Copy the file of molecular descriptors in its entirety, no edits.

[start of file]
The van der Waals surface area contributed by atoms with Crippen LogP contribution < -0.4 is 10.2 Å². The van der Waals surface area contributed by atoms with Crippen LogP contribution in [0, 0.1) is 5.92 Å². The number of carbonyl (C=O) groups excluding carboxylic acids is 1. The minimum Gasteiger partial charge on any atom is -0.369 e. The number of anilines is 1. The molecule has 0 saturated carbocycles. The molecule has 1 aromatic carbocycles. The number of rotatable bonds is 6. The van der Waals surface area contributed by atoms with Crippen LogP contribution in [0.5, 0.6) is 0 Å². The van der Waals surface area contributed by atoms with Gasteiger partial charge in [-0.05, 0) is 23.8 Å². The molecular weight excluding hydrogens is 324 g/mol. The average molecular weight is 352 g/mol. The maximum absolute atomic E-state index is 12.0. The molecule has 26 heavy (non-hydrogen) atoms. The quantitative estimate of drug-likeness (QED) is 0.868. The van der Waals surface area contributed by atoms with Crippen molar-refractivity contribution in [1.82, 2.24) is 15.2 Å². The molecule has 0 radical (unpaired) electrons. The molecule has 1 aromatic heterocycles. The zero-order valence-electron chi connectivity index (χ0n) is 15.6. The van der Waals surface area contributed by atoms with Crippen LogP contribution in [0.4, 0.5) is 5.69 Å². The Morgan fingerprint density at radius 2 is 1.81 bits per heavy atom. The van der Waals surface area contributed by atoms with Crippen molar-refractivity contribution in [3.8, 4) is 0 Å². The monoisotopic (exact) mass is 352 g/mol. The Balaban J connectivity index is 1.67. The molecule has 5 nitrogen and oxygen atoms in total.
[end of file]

The van der Waals surface area contributed by atoms with Crippen LogP contribution < -0.4 is 10.2 Å². The van der Waals surface area contributed by atoms with Crippen LogP contribution in [0, 0.1) is 5.92 Å². The number of carbonyl (C=O) groups excluding carboxylic acids is 1. The minimum Gasteiger partial charge on any atom is -0.369 e. The number of anilines is 1. The molecule has 0 saturated carbocycles. The molecule has 1 aromatic carbocycles. The number of rotatable bonds is 6. The van der Waals surface area contributed by atoms with Crippen LogP contribution in [0.5, 0.6) is 0 Å². The van der Waals surface area contributed by atoms with Gasteiger partial charge in [-0.05, 0) is 23.8 Å². The molecular weight excluding hydrogens is 324 g/mol. The average molecular weight is 352 g/mol. The maximum absolute atomic E-state index is 12.0. The molecule has 26 heavy (non-hydrogen) atoms. The quantitative estimate of drug-likeness (QED) is 0.868. The van der Waals surface area contributed by atoms with Crippen molar-refractivity contribution in [1.82, 2.24) is 15.2 Å². The molecule has 0 radical (unpaired) electrons. The molecule has 1 aromatic heterocycles. The zero-order valence-electron chi connectivity index (χ0n) is 15.6. The van der Waals surface area contributed by atoms with Crippen LogP contribution in [0.4, 0.5) is 5.69 Å². The Morgan fingerprint density at radius 2 is 1.81 bits per heavy atom. The van der Waals surface area contributed by atoms with Crippen molar-refractivity contribution in [3.8, 4) is 0 Å². The monoisotopic (exact) mass is 352 g/mol. The Balaban J connectivity index is 1.67. The molecule has 5 nitrogen and oxygen atoms in total.